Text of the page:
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Congenital Malformations of the Right Atrium and the Coronary Sinus*: An Analysis Based on 103 Cases Reported in the Literature and Two Additional Cases

Thomas M. Binder, MD; Raphael Rosenhek, MD; Herbert Frank, MD; Marianne Gwechenberger, MD; Gerald Maurer, MD; Helmut Baumgartner, MD
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*From the From the Department of Cardiology, University of Vienna, Vienna, Austria.

Correspondence to: Thomas Binder, MD, Department of Cardiology, University of Vienna, AKH, Währingergürtel 18–20, A-1090 Vienna, Austria; e-mail: thomas.binder@univie.ac.at



Chest. 2000;117(6):1740-1748. doi:10.1378/chest.117.6.1740
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Study objectives: Congenital malformations of the right atrium (RA) and the coronary sinus (CS) are rare, and only sporadic cases have been reported. Little is known about the clinical relevance of this disorder. We report on two patients, one with a giant RA diverticulum, the other with a diverticulum of the CS, and review 103 cases of such malformations that have been reported previously.

Design: A MEDLINE search was performed to collect all cases of congenital malformations of the RA and the CS reported in the literature between 1955 and 1998. Cases were classified into the following categories: (1) congenital enlargement of the RA; (2) single diverticulum of the RA; (3) multiple diverticula of the RA; and (4) diverticulum of the CS. Clinical presentation and outcome of the different types of malformations were analyzed.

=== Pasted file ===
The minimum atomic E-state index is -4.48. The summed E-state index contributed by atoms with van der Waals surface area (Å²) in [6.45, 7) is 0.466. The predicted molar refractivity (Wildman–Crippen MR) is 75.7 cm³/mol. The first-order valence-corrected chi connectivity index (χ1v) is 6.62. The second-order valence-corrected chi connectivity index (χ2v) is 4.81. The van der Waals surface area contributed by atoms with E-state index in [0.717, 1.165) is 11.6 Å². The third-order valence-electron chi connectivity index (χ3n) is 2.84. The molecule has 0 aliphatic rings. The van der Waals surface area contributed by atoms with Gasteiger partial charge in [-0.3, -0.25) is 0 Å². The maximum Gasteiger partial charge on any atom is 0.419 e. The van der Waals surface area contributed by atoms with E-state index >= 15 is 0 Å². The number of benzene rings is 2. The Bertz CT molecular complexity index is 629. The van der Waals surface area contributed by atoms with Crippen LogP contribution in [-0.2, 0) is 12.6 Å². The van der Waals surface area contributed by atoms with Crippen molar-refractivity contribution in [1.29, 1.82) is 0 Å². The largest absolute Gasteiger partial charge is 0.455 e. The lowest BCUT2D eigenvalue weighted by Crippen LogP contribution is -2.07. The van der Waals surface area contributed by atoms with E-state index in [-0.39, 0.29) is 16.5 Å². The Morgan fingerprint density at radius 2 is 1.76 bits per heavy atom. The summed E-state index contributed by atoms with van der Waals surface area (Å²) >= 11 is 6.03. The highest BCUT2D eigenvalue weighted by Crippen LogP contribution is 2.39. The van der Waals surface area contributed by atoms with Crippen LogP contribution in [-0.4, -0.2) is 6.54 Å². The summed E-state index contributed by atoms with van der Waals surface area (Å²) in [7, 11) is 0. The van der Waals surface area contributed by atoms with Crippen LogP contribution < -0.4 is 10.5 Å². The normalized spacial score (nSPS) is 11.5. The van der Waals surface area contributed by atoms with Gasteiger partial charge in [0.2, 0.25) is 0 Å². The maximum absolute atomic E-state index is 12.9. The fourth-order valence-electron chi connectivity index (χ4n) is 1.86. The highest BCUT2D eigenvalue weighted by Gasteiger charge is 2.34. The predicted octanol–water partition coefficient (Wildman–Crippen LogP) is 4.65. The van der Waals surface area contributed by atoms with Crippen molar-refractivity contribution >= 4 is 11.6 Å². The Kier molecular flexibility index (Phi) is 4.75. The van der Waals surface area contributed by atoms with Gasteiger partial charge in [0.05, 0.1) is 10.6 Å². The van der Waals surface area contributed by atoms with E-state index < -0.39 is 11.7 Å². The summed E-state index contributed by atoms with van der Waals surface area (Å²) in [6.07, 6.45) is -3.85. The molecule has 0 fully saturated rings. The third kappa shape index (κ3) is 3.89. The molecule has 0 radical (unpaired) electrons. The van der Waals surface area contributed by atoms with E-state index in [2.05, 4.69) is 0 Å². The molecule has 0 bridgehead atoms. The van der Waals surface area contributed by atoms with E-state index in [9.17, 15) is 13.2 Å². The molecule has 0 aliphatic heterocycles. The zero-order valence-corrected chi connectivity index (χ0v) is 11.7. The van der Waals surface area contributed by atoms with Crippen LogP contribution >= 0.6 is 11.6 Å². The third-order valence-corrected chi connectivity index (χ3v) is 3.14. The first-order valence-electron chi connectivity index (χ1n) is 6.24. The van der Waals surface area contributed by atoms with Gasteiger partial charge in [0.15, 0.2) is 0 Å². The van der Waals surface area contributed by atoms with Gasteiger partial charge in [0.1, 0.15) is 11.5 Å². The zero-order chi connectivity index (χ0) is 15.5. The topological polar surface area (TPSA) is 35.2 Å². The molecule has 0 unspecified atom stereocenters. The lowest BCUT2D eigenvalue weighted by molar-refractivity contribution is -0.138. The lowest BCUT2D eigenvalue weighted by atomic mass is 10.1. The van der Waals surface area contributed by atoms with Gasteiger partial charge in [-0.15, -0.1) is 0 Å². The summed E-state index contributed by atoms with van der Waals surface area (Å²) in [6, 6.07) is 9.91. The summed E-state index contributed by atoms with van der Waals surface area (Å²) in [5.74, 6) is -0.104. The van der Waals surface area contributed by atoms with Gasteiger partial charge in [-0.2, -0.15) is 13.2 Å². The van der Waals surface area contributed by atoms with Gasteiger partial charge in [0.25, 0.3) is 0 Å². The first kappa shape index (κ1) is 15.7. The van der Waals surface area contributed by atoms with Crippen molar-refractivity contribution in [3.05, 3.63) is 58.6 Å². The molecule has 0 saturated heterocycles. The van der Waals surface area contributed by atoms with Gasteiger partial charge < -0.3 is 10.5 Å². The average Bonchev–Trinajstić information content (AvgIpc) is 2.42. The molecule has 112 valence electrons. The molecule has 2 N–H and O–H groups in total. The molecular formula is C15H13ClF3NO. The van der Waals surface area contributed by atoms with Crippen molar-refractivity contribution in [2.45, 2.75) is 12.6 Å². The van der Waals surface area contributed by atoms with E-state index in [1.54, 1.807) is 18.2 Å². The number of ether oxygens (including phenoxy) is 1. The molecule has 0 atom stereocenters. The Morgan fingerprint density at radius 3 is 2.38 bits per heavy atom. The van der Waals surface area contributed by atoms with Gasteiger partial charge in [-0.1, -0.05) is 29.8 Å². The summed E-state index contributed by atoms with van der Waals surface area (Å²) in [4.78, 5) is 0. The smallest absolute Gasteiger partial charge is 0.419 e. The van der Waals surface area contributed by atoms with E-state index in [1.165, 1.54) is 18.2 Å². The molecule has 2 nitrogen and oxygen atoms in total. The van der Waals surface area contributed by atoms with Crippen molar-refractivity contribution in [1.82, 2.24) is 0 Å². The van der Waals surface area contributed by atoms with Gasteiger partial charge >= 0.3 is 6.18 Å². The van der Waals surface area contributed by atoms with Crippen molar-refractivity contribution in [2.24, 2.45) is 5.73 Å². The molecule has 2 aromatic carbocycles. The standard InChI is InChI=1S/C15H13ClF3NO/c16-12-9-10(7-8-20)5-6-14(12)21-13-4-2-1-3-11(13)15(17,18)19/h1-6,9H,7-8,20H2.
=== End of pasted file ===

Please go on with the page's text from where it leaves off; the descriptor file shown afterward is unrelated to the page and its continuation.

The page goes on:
Results: The patients most frequently presenting with symptoms were those with diverticula of the CS (n = 28) followed by those with single diverticula of the RA (n = 13), multiple diverticula (n = 4), and congenital enlargements of the RA (n = 60). The percentages of symptomatic patients were 93, 84, 75, and 53%, respectively. Symptoms were frequently caused by arrhythmias. Supraventricular tachycardia (SVT) was found in 42 of the patients (40%) and was most common in patients with diverticula of the CS (24 of 28 patients) and multiple atrial diverticula (3 of 4 patients). Sudden cardiac death was reported more frequently in patients with diverticula of the CS (18%) compared to those with congenital enlargement of the RA (5%) or single or multiple diverticula of the RA (6%). All seven patients with diverticula of the CS who were not treated with catheter or surgical ablation eventually died.

Conclusion: Congenital malformations of the RA and the CS frequently are associated with arrhythmias. SVT and sudden cardiac death have been reported in a significant percentage of patients with diverticula of the CS.

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